Q: Additionally, I don't have an intimate knowledge of how a hospital distributes records, corrections, etc. I can ensure my medical record is clear of the other patient's information visually however how can I ensure there is no other information associating me with the other patient if I don't know what to ask to see?
A: Medical records are now for the most part electronic. Thus, the correction of the record in the hospital's database will correct the record going forward. When you request a copy of the records from the hospitals, you will be able to look through for yourself to see that there is no incorrect information. Anything incorrect that you find should then be pointed out to the hospital along with a written demand for correction.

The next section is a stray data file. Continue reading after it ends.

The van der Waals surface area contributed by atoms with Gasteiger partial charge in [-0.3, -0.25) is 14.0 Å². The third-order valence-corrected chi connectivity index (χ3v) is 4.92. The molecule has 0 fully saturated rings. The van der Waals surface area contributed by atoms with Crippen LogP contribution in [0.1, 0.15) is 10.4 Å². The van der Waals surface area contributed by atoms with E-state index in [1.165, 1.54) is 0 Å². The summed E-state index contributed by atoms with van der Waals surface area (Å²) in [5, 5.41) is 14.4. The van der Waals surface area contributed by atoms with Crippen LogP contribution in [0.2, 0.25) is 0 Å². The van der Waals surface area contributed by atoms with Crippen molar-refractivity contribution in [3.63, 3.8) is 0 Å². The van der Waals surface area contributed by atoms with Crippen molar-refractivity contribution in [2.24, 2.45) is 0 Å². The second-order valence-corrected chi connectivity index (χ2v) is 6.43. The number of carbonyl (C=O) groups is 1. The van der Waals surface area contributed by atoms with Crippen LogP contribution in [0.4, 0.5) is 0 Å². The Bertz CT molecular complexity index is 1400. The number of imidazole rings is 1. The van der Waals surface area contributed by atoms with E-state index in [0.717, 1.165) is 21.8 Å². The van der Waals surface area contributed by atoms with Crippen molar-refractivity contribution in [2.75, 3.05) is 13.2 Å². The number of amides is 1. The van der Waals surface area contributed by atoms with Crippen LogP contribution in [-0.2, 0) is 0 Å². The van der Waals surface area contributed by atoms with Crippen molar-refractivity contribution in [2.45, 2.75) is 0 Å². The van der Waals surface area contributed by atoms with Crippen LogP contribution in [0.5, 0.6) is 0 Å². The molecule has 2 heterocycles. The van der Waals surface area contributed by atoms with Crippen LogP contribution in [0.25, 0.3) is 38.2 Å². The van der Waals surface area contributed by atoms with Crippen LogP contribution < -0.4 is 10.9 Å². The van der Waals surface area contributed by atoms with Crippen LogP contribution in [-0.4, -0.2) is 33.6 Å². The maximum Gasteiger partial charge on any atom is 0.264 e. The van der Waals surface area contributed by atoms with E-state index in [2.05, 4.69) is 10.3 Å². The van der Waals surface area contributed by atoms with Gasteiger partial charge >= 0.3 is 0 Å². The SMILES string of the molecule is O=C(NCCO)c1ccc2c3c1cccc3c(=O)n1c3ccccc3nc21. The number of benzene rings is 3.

Q: I also want to ensure that if I entered the hospital in the future that my records are mine. Nobody will be pulling up the other patient or providing treatment on me in line with the other patient's diagnosis. This is the main hospital in my city and I'm now scared to enter it.
A: The only way to ensure this is to request a full copy of your medical record held by each hospital and to look through the entire record to make sure that the corrections were made. These records are held in each hospital's computer system and are not distributed to other providers unless there is a request in connection with treatment being rendered to you. It is not yet a unified record which is accessible to all providers instantaneously, if that helps clear up the issue.
Q: These are basic areas that should be absolutely correct at this stage in the game. Where and what are the other areas I should be concerned with?
A: You want to make sure that the insurance information stated on the letter is correct as well (policy number and any information identifying you). It sounds like you are dealing with incompetence by the hospital administration unfortunately.